"The way this industry is having to confront margin compression means that the only long-term viable solution is for us to partner with businesses where advisers are supplementing the services they provide with the best in technology," Mr. Cass says. "But that adviser is going to have to raise their level of service in light of the new competition. They will have to find a way to do it for less revenue and less margin than they use to do it for."

Nest Wealth Pro allows investment firms to offer clients direct access to an in-house online portfolio manager while maintaining their relationship with a human financial adviser. Investment firms are able to brand the online tool with their own name. Unlike other robo-adviser business platforms, Nest Wealth is not signing up clients to park in their own ETF portfolios, nor will it be managing any assets directly for the financial firms.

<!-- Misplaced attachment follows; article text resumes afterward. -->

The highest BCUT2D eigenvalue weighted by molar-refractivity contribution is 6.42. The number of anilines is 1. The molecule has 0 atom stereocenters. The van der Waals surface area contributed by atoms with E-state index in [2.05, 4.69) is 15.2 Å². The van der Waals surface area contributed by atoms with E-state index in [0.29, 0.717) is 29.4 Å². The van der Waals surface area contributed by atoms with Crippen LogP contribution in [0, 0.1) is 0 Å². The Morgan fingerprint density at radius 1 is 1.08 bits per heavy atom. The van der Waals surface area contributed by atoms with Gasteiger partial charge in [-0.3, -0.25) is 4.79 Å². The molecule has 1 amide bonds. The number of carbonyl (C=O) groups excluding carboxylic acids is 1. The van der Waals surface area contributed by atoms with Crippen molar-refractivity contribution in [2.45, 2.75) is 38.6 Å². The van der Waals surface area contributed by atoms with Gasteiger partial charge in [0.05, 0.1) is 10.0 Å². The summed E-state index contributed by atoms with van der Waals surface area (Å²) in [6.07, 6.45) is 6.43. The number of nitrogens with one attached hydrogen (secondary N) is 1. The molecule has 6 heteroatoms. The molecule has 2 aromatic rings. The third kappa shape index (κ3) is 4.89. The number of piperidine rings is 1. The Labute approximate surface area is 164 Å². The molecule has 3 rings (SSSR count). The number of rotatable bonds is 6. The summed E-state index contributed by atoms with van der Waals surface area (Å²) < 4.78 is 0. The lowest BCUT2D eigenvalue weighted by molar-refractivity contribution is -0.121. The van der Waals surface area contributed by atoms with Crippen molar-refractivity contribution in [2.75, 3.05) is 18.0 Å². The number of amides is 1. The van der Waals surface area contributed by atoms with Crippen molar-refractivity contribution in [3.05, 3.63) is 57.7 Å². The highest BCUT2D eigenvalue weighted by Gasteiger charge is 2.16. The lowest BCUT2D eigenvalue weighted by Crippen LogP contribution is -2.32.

Wealth managers can either pay Nest Wealth a percentage of total assets that are loaded onto the platform, or pay a flat fee per account.

Rather than spend money to build in-house platforms, National Bank Financial, Credential Financial Inc., MD Financial and Aligned Capital Partners have all entered into partnership agreements with Nest Wealth to obtain the technology needed to launch a robo-adviser offering.